2. The part of the Sue Allen thing I wrote yesterday is not very long, but man, it took it out of me. It bugs me, because it’s so terrible for John, but I really feel like you need to see how his character arc goes, how there was not a single real hand out to him to help him his whole life (we can argue about William when/if the book ever comes out) and when help finally comes, it can’t do enough good for him fast enough to knock him off his terrible course. But it does mean that a character I was fond of before has a side to him that makes me feel a little ugh about him now.

3. I’m trying to strike a balance, too, because John, because of his peculiarities, is pretty omnisexual and though he gets helped by a woman and dicked over by a dude, I don’t want it to seem like that’s really because there’s something inherently wrong with liking a dude. I’m hoping that the dicking over is of a heterosexual enough nature, due to John’s boundary issues, that readers just roll with it. John will fuck anyone. He wants emotionally unavailable men to love him back because he has daddy issues. Poor John. Poor serial killing John. I keep having to keep that in mind. He’s kind of the bad guy.

4. It’s the 26th! “Allendale” starts in five days! What if it’s terrible?! Ha ha ha. Whew. Well, what can you do? I hope you’re ready, Gallatin!

5. Oh, one last thing. So, there was this story over at IO9 yesterday and I am pleased to report that John cannot accurately tell us what kind of time travel story he’s in because he only travels to the past once and he wasn’t paying that close of attention to what things were like before he left, so he doesn’t know if they’ve changed or not.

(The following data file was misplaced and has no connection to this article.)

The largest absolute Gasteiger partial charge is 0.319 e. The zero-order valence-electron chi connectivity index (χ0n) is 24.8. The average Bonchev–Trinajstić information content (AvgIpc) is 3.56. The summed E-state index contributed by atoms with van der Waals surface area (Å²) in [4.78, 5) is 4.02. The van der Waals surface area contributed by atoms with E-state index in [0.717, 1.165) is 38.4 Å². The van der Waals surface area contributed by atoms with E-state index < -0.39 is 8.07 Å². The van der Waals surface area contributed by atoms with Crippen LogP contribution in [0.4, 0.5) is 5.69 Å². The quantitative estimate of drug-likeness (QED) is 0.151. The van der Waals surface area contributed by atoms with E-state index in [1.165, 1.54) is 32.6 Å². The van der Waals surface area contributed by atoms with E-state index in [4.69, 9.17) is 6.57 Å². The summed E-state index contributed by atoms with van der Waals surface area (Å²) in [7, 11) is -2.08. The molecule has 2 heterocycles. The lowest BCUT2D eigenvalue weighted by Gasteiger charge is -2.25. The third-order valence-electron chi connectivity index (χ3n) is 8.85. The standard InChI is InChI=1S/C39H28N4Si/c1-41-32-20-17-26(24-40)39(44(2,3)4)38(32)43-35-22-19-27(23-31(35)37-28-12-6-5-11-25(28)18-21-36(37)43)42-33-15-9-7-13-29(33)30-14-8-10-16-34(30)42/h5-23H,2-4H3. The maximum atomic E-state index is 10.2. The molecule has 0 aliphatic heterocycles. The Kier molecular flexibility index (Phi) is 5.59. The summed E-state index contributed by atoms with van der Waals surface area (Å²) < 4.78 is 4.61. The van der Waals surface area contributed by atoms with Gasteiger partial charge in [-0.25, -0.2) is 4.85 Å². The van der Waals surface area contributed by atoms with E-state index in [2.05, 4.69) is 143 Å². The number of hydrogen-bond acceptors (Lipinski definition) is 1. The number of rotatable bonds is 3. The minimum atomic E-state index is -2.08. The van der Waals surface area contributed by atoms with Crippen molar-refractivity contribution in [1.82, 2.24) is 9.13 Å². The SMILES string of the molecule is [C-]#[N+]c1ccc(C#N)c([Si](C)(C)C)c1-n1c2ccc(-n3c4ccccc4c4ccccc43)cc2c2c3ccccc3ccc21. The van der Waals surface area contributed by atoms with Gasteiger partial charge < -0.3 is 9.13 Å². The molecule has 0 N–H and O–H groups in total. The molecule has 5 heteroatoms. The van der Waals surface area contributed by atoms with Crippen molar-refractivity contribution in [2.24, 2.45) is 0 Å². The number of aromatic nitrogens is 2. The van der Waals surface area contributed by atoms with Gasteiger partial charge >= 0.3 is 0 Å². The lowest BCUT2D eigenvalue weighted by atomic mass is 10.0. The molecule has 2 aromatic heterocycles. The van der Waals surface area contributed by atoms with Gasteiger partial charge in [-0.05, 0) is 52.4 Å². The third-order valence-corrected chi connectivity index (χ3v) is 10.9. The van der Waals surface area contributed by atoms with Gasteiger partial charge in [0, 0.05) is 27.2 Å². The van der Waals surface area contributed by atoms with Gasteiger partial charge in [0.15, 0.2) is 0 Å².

6. One last, last thing. So, I think the story mentioned in points 1a. and 1b will be out tomorrow.

Edited to add: Oh, crap, I forgot 7. Look at this madness! People really get advances like this? And then just don’t deliver? What the fuck? Publishing is weird.

A Phone Call with the Phillipses

My parents are in Michigan for a family reunion of all the still-living cousins on their mom’s side. This therefore involves a mini-reunion of my dad, mom, Uncle B., Aunt C., Aunt J., and Uncle G.–six people who I love dearly, but for some reason all want to talk at the same time on speaker phone. When I called this morning to get a better understanding of what they wanted last night, it was like talking to a circus. I don’t know how else to explain it.

My dad was attempting to offer me a clear explanation of what they needed me to do. My mom was just, I think, randomly saying my name. My uncle G. was laughing at my Aunt J. who was reading my Pith post aloud, I think, to me. My Uncle B. was simultaneously shouting clarifying things to me while, it became apparent, talking to one of his kids on his phone. My aunt C. was trying to do what I was advising them to do and reporting on whether it was working.

Thank the gods there were not iPhones back when my other two uncles and grandparents were alive or I swear, it’d just be calling up and talking to a wall of sound.

My brain just shuts down. It can’t figure out who to focus on or what they’re talking about or why it might be necessary for me.

Thank god, when I called my dad back, he was on the toilet. NEVER have I been so relieved to reach someone without the sense to, oh, you know, not take a call in the middle of going to the bathroom.